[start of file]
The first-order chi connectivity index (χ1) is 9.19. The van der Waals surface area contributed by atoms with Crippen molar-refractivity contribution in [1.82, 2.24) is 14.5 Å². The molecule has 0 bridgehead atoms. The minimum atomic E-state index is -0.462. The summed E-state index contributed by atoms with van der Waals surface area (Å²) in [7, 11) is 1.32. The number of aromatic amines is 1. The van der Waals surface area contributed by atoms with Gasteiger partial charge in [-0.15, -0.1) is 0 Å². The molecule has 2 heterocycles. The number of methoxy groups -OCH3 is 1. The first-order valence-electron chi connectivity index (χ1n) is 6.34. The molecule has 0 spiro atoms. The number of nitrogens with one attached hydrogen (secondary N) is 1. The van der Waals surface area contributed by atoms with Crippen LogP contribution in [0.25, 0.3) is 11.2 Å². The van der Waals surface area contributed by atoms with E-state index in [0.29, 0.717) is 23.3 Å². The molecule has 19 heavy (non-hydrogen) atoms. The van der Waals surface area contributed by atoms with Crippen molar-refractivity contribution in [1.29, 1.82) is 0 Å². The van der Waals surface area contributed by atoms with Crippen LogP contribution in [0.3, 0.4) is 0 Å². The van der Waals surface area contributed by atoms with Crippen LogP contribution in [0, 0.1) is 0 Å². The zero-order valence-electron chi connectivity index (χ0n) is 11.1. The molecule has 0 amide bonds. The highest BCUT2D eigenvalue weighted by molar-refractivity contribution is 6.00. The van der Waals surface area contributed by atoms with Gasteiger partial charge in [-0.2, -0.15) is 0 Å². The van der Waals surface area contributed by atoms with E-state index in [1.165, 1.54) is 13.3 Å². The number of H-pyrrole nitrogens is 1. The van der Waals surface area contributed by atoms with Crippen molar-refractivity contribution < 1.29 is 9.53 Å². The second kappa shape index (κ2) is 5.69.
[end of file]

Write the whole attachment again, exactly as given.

The first-order chi connectivity index (χ1) is 9.19. The van der Waals surface area contributed by atoms with Crippen molar-refractivity contribution in [1.82, 2.24) is 14.5 Å². The molecule has 0 bridgehead atoms. The minimum atomic E-state index is -0.462. The summed E-state index contributed by atoms with van der Waals surface area (Å²) in [7, 11) is 1.32. The number of aromatic amines is 1. The van der Waals surface area contributed by atoms with Gasteiger partial charge in [-0.15, -0.1) is 0 Å². The molecule has 2 heterocycles. The number of methoxy groups -OCH3 is 1. The first-order valence-electron chi connectivity index (χ1n) is 6.34. The molecule has 0 spiro atoms. The number of nitrogens with one attached hydrogen (secondary N) is 1. The van der Waals surface area contributed by atoms with Crippen LogP contribution in [0.25, 0.3) is 11.2 Å². The van der Waals surface area contributed by atoms with E-state index in [0.29, 0.717) is 23.3 Å². The molecule has 19 heavy (non-hydrogen) atoms. The van der Waals surface area contributed by atoms with Crippen molar-refractivity contribution in [1.29, 1.82) is 0 Å². The van der Waals surface area contributed by atoms with Crippen LogP contribution in [0.3, 0.4) is 0 Å². The van der Waals surface area contributed by atoms with Crippen LogP contribution in [0, 0.1) is 0 Å². The zero-order valence-electron chi connectivity index (χ0n) is 11.1. The molecule has 0 amide bonds. The highest BCUT2D eigenvalue weighted by molar-refractivity contribution is 6.00. The van der Waals surface area contributed by atoms with Gasteiger partial charge in [-0.2, -0.15) is 0 Å². The van der Waals surface area contributed by atoms with E-state index in [1.165, 1.54) is 13.3 Å². The number of H-pyrrole nitrogens is 1. The van der Waals surface area contributed by atoms with Crippen molar-refractivity contribution < 1.29 is 9.53 Å². The second kappa shape index (κ2) is 5.69.